Written By: Matt Vereb

Steroid Problems In Baseball? Bud Selig’s Fault.

All baseball fans need to accept that performance enhancing drugs were part of baseball’s culture from roughly 1988-2002. It does not mean it’s acceptable, it’s just a pure fact. All Major League teams were effected by it. A player from every team has been caught using PEDs. Senator George Mitchell’s report dug up over 100 current and ex-Major League players who had ties to steroids and other PEDs. Some(Andy Pettitte) have openly admitted their use. Others(Roger Clemens) have completely refuted those claims. Whether you agree or disagree with my thesis, you must accept that PEDs played a major role during that time frame. They were solely enabled by Commissioner Selig.

Can you really blame the players though for taking them? If I were to tell you right now all the secrets to get ahead at work, without your boss finding, would you take it? You can also make a ton of money doing it in the process as well. I’m sure many of you would take this opportunity to benefit yourself and your family. That’s exactly what the players did during the ’90s. Steroids and other drugs were readily available to use. It was almost like a social gathering for players when they took them. Steroids can have life-altering effects on one’s body, but that’s the risk one takes.

This whole ‘Steroid Era’ is Bud Selig’s fault. Selig made no attempt to begin testing players in the 90s. He turned his cheek during the epic McGwire, Sosa Home Run Chase in 1998. Can you blame him though? Ticket and merchandise sales were at all-time highs. Some players(McGwire, Sosa, Griffey) had become icons. Baseball had the heroes it had been lacking. To this day, I believe that, the Summer of 1998, between the HR chase and the New York Yankees, saved baseball. Ultimately, this home run binge had officially moved baseball past the 1994 Lockout. Baseball fans were re-energized. We wanted more home runs and Selig continued to ride that wave.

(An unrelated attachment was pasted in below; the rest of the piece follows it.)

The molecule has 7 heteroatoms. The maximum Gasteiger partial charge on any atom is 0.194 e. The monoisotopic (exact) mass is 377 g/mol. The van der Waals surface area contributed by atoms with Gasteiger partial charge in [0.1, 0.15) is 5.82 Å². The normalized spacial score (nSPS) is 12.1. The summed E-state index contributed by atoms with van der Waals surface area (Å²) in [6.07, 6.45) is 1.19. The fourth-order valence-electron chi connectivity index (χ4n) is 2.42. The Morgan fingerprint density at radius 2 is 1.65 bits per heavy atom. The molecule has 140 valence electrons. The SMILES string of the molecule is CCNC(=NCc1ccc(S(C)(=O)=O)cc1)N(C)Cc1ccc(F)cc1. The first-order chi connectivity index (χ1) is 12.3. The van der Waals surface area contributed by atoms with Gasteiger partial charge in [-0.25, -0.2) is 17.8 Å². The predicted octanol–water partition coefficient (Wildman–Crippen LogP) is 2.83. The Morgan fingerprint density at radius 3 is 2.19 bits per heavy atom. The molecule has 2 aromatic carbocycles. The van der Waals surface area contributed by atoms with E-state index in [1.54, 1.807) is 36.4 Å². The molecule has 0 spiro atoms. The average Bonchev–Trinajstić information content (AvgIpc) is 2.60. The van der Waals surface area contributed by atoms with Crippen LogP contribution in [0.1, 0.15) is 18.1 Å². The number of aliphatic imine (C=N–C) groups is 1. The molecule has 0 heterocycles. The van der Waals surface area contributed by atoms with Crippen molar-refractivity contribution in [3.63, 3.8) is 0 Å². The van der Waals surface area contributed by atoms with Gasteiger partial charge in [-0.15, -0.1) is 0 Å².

Selig didn’t care how he filled the stadiums. He just wanted people that could knock the ball out of the park. If Sylester Stallone would have walked in and hit 600+ foot home runs, I’m sure would have been a Yankee. I’ll admit it, I loved watching these ‘super humans’ hit baseball 500+ feet. I’m sure he did too. I remember Sammy Sosa crushing 520+ foot home runs during Home Run Derbies. Tainted Memories…

However, all good things must come to an end. 1996 NL MVP Ken Caminiti admitted to steroid use in 2002. Caminiti died two years later in 2004. After Caminiti’s admission, baseball began the process of cleaning up substance abuse. Selig knew that his joy ride was over and he had to save the culture of the game.

Selig began implementing drug testing in 2003. A failed test will result in 50-game ban. Human Growth Hormone(HGH) was banned from baseball in 2005, but there is no way to properly test for it yet.

Don’t blame the players for this. Steroids were frowned upon, but had no penalty. We honestly should thank them. They were ultimately trying to perform better for the fans and their families. Blame the enabler.

Baseball is still in the process of cleaning its image. We’ll never truly know who did and didn’t do steroids. But we only have one man to thank for creating that joy ride and fault for allowing it to happen.

Are Steroids Truly Selig’s Fault Or The Players?

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Photo Credit: photoskew.com